Hoop dreamer eyes the championship

Caramanico (with ball) in action against Princeton last season.

Photo by Tommy Leonardi

Basketball star and team captain Diana Caramanico (W’01) is always up for a challenge. In her senior year in high school she asked the men’s waterpolo coaches if she could join the team.

They were shocked.

She wasn’t good at swimming and all the boys were big, fast and strong. So while she went to extra practices to work on her swimming, her long arms were natural for blocking polo shots. “After the second day I knew I loved it,” she said with a smile. “Besides, the offense that you run is just like basketball.”

The best part, though, was the team, she said. “Sometimes ... the guys on the other team would pay me extra attention, sometimes scratching me or trying to rip my suit. Once the whole butt of my suit got ripped! All I had to do was mention it to my teammates, though, and the guy who assaulted me would get it. One guy had to get out of the pool with a bloody nose.”

A couple of college basketball recruiters even came to watch her waterpolo games. “It was a good example of my sheer athleticism.”

This semester Caramanico has a new challenge — leading her team to the Ivy League championship.

It’s the one prize left to win. Besides scoring 24.9 points per game in 1999-2000 — the performance that placed her second in the nation for Division I and first in the Ivy League’s scoring average as well as making her the all-time leading scorer in Penn women’s basketball history — she was Rookie of the Year in 1997-98, and All-Ivy First Team and Player of the Year for both 1998-99 and 1999-2000.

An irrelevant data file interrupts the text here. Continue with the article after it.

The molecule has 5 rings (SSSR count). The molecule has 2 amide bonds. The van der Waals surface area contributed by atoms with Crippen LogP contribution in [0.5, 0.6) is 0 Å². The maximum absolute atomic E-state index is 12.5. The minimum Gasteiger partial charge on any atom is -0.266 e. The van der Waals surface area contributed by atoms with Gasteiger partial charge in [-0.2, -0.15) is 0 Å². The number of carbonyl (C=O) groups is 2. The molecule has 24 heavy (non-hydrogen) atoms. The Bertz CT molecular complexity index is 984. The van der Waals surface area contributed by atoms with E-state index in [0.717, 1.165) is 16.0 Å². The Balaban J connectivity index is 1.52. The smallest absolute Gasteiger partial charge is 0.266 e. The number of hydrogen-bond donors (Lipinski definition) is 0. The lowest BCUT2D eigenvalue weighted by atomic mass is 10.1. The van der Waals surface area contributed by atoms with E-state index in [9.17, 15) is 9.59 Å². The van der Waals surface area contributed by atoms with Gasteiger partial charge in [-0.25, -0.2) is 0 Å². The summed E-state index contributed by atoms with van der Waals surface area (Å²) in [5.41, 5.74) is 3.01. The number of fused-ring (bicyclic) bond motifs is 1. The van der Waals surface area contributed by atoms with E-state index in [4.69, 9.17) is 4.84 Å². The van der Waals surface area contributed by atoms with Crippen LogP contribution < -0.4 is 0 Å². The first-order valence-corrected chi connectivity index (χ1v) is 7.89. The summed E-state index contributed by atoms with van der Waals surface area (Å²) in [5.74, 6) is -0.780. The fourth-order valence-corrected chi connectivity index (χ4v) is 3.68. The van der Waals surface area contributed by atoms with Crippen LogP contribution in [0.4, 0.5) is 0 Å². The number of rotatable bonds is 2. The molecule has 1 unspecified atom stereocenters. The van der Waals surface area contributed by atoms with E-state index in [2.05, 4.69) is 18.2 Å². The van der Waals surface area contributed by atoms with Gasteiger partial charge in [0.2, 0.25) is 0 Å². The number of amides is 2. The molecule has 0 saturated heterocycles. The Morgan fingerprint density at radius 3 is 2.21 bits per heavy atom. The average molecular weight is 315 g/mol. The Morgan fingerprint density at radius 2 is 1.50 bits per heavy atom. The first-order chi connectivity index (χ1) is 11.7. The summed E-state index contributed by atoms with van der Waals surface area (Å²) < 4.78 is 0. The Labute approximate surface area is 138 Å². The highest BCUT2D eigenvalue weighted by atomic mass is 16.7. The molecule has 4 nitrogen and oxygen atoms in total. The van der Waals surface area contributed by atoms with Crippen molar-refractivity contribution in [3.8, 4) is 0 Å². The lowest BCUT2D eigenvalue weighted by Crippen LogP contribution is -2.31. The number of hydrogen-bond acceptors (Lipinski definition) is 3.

Caramanico’s on-court focus means that off court she isn’t yet focused on the job hunt that preoccupies most seniors. “Zero percent of my concentration is on after-school. I don’t want anything to distract,” Caramanico said. However, she does think about it just a little. She said that though she has no idea of the particulars, her goal is to play in the WNBA, possibly playing overseas first and then coming back.

Caramanico got herself a taste of the international experience this past summer, traveling with a group of 10 other women for an overseas tour to play basketball in Greece. Caramanico smiles at the memory. “The refs were not only calling in Greek but they had new rules. He would blow his whistle and we would stop and the other team would score!”

Caramanico’s performance on the court at Penn came from modest expectations. “I chose Penn because I thought I would be able to compete at this level. I was worried freshman year about just getting playing time. I wasn’t looking to start.”

Her parents always had modest expectations for her future in athletics. “My parents put me in gymnastics practically from the day I was born because they realized I’d be tall and uncoordinated.” At least half of their assessment proved true — Caramanico stands at a proud 6 feet 2 inches.

From that height, the Blue Bell, Pa., native sees Philadelphia as her long-term home. But she is excited to see where the near future will take her. “I know I’ll be fine wherever I go, though I’ll be on my own for the first time and maybe not even speaking the language.”

Originally published on February 15, 2001